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Extra Grace Required - Our Blog


"Let the waters teem with swarms of living creatures." Genesis 1:20

When I was young, my favorite summer outing was an entire day spent at the beach. My mother would pack a picnic lunch, and while she watched the younger children and wrote letters under a sun umbrella, I played in the waves with the “big” kids and built sand castles with large moats that filled with seawater as the surf came in. Our favorite beach was not the wide sandy swath near the boardwalk, crowded with well-oiled sunbathers sprawled on their towels listening to transistor radios, but the partly rocky beach further along the coast where we had found tide pools. As a child I typically spent half the day playing in the water companionably with my siblings, and the other half of the day, belly down on a large rock, staring into a tide pool, watching small crabs scuttle about, poking my finger into sea anemones, and intently searching the pool with my gaze for starfish and sand dollars, content to be still and watch the activity in the miniature water world beneath me.  Read More 

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Holding Opposites

Compare: to examine the character or qualities of especially in order to discover resemblances or differences Merriam-Webster Dictionary

Hot and cold, hard and soft, tight and loose, dry and wet: these are just a few of the many contrasting sensations that abound in our every day life. We humans, in the face of contrast, are notorious for judging these differences. Admittedly judgment is sometimes needed to evaluate or discern a particular situation, or to ensure our safety. But often judgment occurs as a reflex, a bad habit that unnecessarily highlights differences and obscures similarities. In our faith-integrated yoga practice we work to replace the knee-jerk habit of judging, especially judging our own bodies and effort, with comparison-- observing differences, but without the value judgment.  Read More 

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Listen: Prepare for Centering Prayer

It has been said that prayer is talking to God, while meditation is listening for God. In faith-based yoga we practice listening to our bodies, as a first step towards sacred listening. Supine poses are wonderful positions from which to listen. In our book's practice of Listening to our Internal Teacher, the Soul we show the practice embodied in Legs Up the Wall pose. Supine pigeon (sometimes called Figure 4) is another lovely pose to considering adding to this practice, as it helps prepare the body for seated meditation.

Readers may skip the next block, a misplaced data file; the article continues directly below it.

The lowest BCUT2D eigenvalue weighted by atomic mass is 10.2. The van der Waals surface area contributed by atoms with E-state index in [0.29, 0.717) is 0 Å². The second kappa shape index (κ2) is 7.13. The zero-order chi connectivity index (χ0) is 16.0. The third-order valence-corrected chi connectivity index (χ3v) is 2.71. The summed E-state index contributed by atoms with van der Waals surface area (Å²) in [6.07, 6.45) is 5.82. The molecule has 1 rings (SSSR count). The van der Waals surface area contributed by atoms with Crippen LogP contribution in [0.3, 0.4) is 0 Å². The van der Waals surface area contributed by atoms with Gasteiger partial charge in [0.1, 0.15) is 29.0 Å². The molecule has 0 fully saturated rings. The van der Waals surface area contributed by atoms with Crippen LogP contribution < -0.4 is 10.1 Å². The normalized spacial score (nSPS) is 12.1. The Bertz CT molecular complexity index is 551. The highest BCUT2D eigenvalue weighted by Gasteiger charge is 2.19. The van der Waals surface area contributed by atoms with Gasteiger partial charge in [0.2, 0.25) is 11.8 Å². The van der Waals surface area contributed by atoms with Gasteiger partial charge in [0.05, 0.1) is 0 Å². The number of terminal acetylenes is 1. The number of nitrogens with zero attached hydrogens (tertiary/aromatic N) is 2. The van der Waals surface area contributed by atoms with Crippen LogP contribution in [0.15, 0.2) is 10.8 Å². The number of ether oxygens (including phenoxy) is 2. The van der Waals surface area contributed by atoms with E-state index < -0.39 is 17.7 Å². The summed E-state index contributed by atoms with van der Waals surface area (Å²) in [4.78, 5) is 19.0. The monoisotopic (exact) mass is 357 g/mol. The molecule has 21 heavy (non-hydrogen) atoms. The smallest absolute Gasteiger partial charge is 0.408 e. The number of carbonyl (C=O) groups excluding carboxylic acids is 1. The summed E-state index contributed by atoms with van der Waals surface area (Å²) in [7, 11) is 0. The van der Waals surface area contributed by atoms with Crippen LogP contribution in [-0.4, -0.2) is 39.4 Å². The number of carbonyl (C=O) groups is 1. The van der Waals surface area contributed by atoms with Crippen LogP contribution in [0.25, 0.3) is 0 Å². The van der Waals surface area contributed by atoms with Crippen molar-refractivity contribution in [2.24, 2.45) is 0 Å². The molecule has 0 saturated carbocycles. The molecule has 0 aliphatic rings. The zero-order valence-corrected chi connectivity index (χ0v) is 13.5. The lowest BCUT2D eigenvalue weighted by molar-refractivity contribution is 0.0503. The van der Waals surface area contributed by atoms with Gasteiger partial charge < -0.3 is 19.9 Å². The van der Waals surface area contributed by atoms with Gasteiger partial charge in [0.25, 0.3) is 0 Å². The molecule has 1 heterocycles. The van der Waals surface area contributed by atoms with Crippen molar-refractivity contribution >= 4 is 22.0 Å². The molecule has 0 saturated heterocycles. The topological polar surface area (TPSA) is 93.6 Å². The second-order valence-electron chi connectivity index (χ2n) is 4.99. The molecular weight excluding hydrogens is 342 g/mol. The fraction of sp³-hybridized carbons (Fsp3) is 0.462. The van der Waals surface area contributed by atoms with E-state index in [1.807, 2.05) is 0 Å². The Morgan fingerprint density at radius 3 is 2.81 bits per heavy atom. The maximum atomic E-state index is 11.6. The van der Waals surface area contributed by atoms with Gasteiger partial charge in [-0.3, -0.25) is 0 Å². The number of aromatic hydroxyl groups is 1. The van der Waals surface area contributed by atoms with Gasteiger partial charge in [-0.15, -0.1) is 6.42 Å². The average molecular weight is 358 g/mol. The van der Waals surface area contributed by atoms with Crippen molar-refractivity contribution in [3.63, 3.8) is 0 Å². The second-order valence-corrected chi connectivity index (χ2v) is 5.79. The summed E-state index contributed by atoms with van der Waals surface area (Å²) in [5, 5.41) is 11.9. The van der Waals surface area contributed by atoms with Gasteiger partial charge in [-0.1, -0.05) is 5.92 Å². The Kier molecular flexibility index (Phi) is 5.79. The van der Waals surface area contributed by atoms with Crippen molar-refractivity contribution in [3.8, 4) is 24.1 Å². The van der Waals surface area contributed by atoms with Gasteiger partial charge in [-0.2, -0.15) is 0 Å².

Pose Focus: Supine Pigeon
Begin on your back with knees bent, feet flat on the floor. Bending one knee, bring your ankle to rest on the opposite thigh, with the foot flexed to align your knee. Modify the pose as you need to for safety and comfort. If it feels good on your body, deepen the pose by lifting the anchoring foot, off of the mat. Hold the pose for at least 5 full, slow breaths. Return to the starting position with knees bent, both feet on the mat, and compare the amount of space that you now feel in each hip. Repeat the pose on the opposite side and when you finish, return again to the starting position and pause. Compare the sensations on both sides of your pelvis. Listen to what your body tells you.  Read More 

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EGR: Creating Grace Space

Have you wondered why we named our book’s blog, Extra Grace Required? Here is the back-story. In my first year as an ordained pastor, I found myself shocked one day by a tirade from one of our church's most faithful and supportive members. The topic of his ire is not important, that anybody could say the things he said to anyone, let alone a group of pastors and church members who had walked with him through many tough situations, left me speechless. All I could do was pause and breathe. The war within me was: 1) should I respond with my well honed psych nurse voice, 2) should I default to my Welsh/English upbringing and not respond in kind, or 3) should I dig deeper for the pastoral voice? While I was sorting through my options, the man stomped away and the lead pastor standing next to me simply smiled and said, “ Well that was an eager situation.” Not understanding what he meant I looked at him with a quizzical expression and he explained, “ Extra Grace Required.”  Read More 

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Yogadevotion: Getting Started

Happy New Year! What a perfect time to begin a devotional yoga practice—and commit additional space in your life to be present to God as you attend to the wellness of your body, mind, and spirit. We suggest you start slowly, perhaps simply read the devotion for the week, bring attention to your breath by synchronizing it with the breath prayer or your own sacred word, and then add some breath-centered gentle movement—as embodied prayer. Ten minutes per day to begin with will get you on your way, increasing the time when and if it is right for you. We are here to support you develop a devotional yoga practice so please contact us with any questions or comments you may have at

Peace be with you! Cindy and Heidi

To view Week 1 The Practice of Freshening Up click  Read More 

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